A mother is faced with the decision to take action against her son who is showing the growing tendencies towards sociopathic behavior.  As the mother confronts her son’s teacher, a diary, and deep within herself, a decision will be made that on the surface is a truly terrifying action, but as we look deeper, it may be a choice of evil for the greater good.  Based off the short story by Emma Wise, GENE is a short film that challenges all viewers to ask the questions of what if? What if you were that parent of a child who was capable of great evil?  What if you could stop something terrible from developing?  Is evil nature or nurture?  These questions, along with a pulsing score and captivating performances, make for palpable tension in a very deep and dark trip down the rabbit hole.

Playing both the lead character, Lauren, as well as the cultivator of this story, GENE is a short film based in the UK that goes back to the basics of captivating storytelling and performance. Offering just about no practical FX except in the opening sequence, writers and directors Nicolas and Marc Padley, lay out a very basic path dealing with the situation of murdering your offspring for the greater good.  Yes, that is what I said.  GENE opens with a Giallo style sequence as we witness a cold piece of metal poking into the belly of a disemboweled rabbit in some non-descript woods.  As the gloved killer examines its kill with quick pokes, a young boy walks to a wall scribbling with chalk on it.  From there we pan to one of the most terrifying glances of a young boy named Gene, played by Jack Maw, who with his slick hair and chilling eyes tells you everything you need to know going into the situation ahead.  His look is empty and from the first moment you watch the void behind those eyes, you know something is wrong.

We cut to Gene’s mother Lauren sitting across from the principal.  They are discussing the knife brought in by Gene to school.  Both are dealing with the truth that Gene has not only brought a weapon to school but there are suspicions that his intent may be causing warning signs.  The principal is very direct but empathetic to Lauren’s situation of losing her husband and Gene’s step-father last year.  Lauren promises to handle it herself and from the moment she leaves the office, she seems to show a different side then most parents would in this situation.  As we watch the dialogue and performance between the women, we see the conflict and questions fully form.  Is Gene becoming a monster?  For me, the human monster, as I continue to say, is the scariest type within the horror genre because, especially for children, not only can they be creepy but they can be manipulative.  Partner that with the modern day fear of violence with children, especially in schools, and the idea of a parent hurting a child makes for a very dark and touchy film.

With this question being faced, Lauren leaves the school and we see even more of a shift in manner including facial expressions and reasoning about her son.  As she contemplates the notion of possibly hurting her child to stop something far more evil and too far gone, she pulls over on the side of the road to examine the knife given back to her by the principal and that was shown in the opening scene. Pulling back onto the road, the mystery behind Lauren starts to mount as you notice things just don’t seem right with her.  Arriving at their non-descript home, she enters Gene’s room searching for clues and she discovers a diary hidden in a draw. Each page offers images that confirm even more the darkness that wears her son’s skin. Confronting him after a meal of very raw steak, Lauren’s demeanor continues to become darker, colder and more focused as the wheel are turning in her mind.  The final two minutes of GENE are very jagged, intense and truly horrific in the most uneasy and creepy way.  It reinforces the idea that you truly don’t know the people around you.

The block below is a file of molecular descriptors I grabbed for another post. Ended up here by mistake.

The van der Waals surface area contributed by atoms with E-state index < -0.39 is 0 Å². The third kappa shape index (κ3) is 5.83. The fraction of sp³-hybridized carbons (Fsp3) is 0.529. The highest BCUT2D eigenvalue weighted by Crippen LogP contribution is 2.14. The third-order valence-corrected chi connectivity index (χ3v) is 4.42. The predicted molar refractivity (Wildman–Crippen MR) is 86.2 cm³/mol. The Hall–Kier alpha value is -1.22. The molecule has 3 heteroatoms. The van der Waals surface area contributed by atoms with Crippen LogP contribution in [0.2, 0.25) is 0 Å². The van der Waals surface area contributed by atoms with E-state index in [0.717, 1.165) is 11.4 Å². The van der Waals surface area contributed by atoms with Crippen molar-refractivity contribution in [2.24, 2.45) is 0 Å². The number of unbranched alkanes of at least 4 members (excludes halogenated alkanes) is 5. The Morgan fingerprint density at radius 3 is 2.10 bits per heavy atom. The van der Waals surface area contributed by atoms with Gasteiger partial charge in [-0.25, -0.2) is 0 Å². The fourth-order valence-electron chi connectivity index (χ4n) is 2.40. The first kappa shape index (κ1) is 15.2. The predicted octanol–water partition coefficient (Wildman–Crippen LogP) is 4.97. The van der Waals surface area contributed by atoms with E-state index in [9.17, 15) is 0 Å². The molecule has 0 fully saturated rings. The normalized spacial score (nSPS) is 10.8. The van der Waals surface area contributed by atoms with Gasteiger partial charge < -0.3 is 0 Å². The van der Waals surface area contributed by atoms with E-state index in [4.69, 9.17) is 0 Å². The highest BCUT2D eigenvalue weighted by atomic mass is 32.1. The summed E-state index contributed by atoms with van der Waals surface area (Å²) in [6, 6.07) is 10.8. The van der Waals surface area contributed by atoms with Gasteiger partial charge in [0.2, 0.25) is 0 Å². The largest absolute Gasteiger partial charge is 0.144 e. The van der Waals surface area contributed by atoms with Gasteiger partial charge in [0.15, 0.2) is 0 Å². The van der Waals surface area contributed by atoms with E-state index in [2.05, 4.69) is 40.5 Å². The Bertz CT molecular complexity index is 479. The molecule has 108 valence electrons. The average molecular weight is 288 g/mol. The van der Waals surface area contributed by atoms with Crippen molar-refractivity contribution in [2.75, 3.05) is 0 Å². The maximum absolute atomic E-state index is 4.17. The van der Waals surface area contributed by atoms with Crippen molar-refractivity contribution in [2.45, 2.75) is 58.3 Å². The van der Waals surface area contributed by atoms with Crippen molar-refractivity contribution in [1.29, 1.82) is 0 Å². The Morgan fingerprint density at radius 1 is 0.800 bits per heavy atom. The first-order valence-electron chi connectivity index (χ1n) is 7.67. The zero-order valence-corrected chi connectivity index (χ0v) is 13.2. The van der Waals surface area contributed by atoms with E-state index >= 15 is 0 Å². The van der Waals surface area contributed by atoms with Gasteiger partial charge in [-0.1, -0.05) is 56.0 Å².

Both Padley’s effectively use every tool in the filmmaking tool box to tap into the core of what scares people.  Using very basic and non-descript set pieces, they do not distract from any of the elements such as the narrative, insane conflict and talented cast.  The cinematography captures moments with distinct angles and planned framing that builds a scenes tone and mood with very little dialogue.  GENE offers a very constant and intense score that never lets you think there is anything else but growing dread.  No matter a parent or not, GENE taps into your base needs to care and love for those who you think are vulnerable but are far more intelligent and cunning than you.  The theme of this short is dangerous and again, between the performances and the mounting tension, it will shake you.  Throw in a few twists that get under your skin and you see short horror storytelling on display with the question being asked, can you do what needs to be done?  Is it real?  Why is Gene like that?  It is just a few of the questions that are created with what you see on screen and what your mind fills in for you.

Jay Kay
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